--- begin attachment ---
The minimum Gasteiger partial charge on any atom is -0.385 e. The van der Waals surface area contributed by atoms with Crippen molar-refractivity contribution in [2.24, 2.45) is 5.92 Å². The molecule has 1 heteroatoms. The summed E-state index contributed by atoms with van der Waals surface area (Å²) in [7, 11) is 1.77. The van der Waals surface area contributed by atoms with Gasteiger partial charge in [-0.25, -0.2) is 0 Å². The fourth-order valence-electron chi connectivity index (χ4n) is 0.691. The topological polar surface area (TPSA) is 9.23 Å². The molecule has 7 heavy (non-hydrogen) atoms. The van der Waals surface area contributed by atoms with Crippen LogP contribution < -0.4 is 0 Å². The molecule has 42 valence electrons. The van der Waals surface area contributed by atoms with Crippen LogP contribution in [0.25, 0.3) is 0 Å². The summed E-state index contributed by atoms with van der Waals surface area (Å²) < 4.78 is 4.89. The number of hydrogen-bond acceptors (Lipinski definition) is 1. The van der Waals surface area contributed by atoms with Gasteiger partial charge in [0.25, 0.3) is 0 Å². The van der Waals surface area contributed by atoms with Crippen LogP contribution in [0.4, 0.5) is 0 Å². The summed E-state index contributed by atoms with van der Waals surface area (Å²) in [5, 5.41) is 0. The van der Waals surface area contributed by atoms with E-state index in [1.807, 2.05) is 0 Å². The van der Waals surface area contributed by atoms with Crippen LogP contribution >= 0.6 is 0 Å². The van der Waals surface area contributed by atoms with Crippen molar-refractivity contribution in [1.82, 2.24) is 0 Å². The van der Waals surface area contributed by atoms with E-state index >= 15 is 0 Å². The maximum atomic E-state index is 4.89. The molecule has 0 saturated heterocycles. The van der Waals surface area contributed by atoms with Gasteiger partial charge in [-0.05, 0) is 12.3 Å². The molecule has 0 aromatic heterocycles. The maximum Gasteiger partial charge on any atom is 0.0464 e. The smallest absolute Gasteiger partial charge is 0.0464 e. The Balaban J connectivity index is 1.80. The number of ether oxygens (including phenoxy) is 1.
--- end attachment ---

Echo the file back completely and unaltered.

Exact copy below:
The minimum Gasteiger partial charge on any atom is -0.385 e. The van der Waals surface area contributed by atoms with Crippen molar-refractivity contribution in [2.24, 2.45) is 5.92 Å². The molecule has 1 heteroatoms. The summed E-state index contributed by atoms with van der Waals surface area (Å²) in [7, 11) is 1.77. The van der Waals surface area contributed by atoms with Gasteiger partial charge in [-0.25, -0.2) is 0 Å². The fourth-order valence-electron chi connectivity index (χ4n) is 0.691. The topological polar surface area (TPSA) is 9.23 Å². The molecule has 7 heavy (non-hydrogen) atoms. The van der Waals surface area contributed by atoms with Crippen LogP contribution < -0.4 is 0 Å². The molecule has 42 valence electrons. The van der Waals surface area contributed by atoms with Crippen LogP contribution in [0.25, 0.3) is 0 Å². The summed E-state index contributed by atoms with van der Waals surface area (Å²) < 4.78 is 4.89. The number of hydrogen-bond acceptors (Lipinski definition) is 1. The van der Waals surface area contributed by atoms with Gasteiger partial charge in [0.25, 0.3) is 0 Å². The van der Waals surface area contributed by atoms with Crippen LogP contribution in [0.4, 0.5) is 0 Å². The summed E-state index contributed by atoms with van der Waals surface area (Å²) in [5, 5.41) is 0. The van der Waals surface area contributed by atoms with E-state index in [1.807, 2.05) is 0 Å². The van der Waals surface area contributed by atoms with Crippen LogP contribution >= 0.6 is 0 Å². The van der Waals surface area contributed by atoms with Crippen molar-refractivity contribution in [1.82, 2.24) is 0 Å². The van der Waals surface area contributed by atoms with E-state index >= 15 is 0 Å². The maximum atomic E-state index is 4.89. The molecule has 0 saturated heterocycles. The van der Waals surface area contributed by atoms with Gasteiger partial charge in [-0.05, 0) is 12.3 Å². The molecule has 0 aromatic heterocycles. The maximum Gasteiger partial charge on any atom is 0.0464 e. The smallest absolute Gasteiger partial charge is 0.0464 e. The Balaban J connectivity index is 1.80. The number of ether oxygens (including phenoxy) is 1.